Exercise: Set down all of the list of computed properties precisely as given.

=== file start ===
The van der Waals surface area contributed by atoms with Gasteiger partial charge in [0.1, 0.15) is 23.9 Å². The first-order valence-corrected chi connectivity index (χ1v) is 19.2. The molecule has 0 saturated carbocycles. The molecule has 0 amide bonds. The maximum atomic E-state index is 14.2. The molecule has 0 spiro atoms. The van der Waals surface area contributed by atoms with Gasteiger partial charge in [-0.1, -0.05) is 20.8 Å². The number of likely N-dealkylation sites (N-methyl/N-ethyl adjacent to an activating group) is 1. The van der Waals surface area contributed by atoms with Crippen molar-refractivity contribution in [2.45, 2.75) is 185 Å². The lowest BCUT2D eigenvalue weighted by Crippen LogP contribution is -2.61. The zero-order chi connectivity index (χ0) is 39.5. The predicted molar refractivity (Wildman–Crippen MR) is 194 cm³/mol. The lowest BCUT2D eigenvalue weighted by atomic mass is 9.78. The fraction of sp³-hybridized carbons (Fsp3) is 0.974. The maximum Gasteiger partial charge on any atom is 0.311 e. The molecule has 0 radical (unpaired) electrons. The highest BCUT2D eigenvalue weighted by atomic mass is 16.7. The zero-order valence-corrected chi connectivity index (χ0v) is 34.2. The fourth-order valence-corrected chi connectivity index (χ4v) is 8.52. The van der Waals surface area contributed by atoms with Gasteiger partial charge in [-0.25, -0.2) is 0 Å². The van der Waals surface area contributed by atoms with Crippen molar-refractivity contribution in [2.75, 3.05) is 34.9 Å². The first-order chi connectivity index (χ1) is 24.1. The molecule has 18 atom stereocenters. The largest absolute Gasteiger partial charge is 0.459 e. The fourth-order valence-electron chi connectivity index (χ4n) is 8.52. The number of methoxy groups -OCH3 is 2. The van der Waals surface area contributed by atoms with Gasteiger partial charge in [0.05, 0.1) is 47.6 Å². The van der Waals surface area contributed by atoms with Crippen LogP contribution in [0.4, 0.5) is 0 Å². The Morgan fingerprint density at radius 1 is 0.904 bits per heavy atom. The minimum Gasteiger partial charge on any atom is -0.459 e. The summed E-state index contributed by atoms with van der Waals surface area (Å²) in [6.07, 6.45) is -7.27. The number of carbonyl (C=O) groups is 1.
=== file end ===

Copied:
The van der Waals surface area contributed by atoms with Gasteiger partial charge in [0.1, 0.15) is 23.9 Å². The first-order valence-corrected chi connectivity index (χ1v) is 19.2. The molecule has 0 saturated carbocycles. The molecule has 0 amide bonds. The maximum atomic E-state index is 14.2. The molecule has 0 spiro atoms. The van der Waals surface area contributed by atoms with Gasteiger partial charge in [-0.1, -0.05) is 20.8 Å². The number of likely N-dealkylation sites (N-methyl/N-ethyl adjacent to an activating group) is 1. The van der Waals surface area contributed by atoms with Crippen molar-refractivity contribution in [2.45, 2.75) is 185 Å². The lowest BCUT2D eigenvalue weighted by Crippen LogP contribution is -2.61. The zero-order chi connectivity index (χ0) is 39.5. The predicted molar refractivity (Wildman–Crippen MR) is 194 cm³/mol. The lowest BCUT2D eigenvalue weighted by atomic mass is 9.78. The fraction of sp³-hybridized carbons (Fsp3) is 0.974. The maximum Gasteiger partial charge on any atom is 0.311 e. The molecule has 0 radical (unpaired) electrons. The highest BCUT2D eigenvalue weighted by atomic mass is 16.7. The zero-order valence-corrected chi connectivity index (χ0v) is 34.2. The fourth-order valence-corrected chi connectivity index (χ4v) is 8.52. The van der Waals surface area contributed by atoms with Gasteiger partial charge in [-0.25, -0.2) is 0 Å². The van der Waals surface area contributed by atoms with Crippen molar-refractivity contribution in [2.75, 3.05) is 34.9 Å². The first-order chi connectivity index (χ1) is 24.1. The molecule has 18 atom stereocenters. The largest absolute Gasteiger partial charge is 0.459 e. The fourth-order valence-electron chi connectivity index (χ4n) is 8.52. The number of methoxy groups -OCH3 is 2. The van der Waals surface area contributed by atoms with Gasteiger partial charge in [0.05, 0.1) is 47.6 Å². The van der Waals surface area contributed by atoms with Crippen LogP contribution in [0.4, 0.5) is 0 Å². The Morgan fingerprint density at radius 1 is 0.904 bits per heavy atom. The minimum Gasteiger partial charge on any atom is -0.459 e. The summed E-state index contributed by atoms with van der Waals surface area (Å²) in [6.07, 6.45) is -7.27. The number of carbonyl (C=O) groups is 1.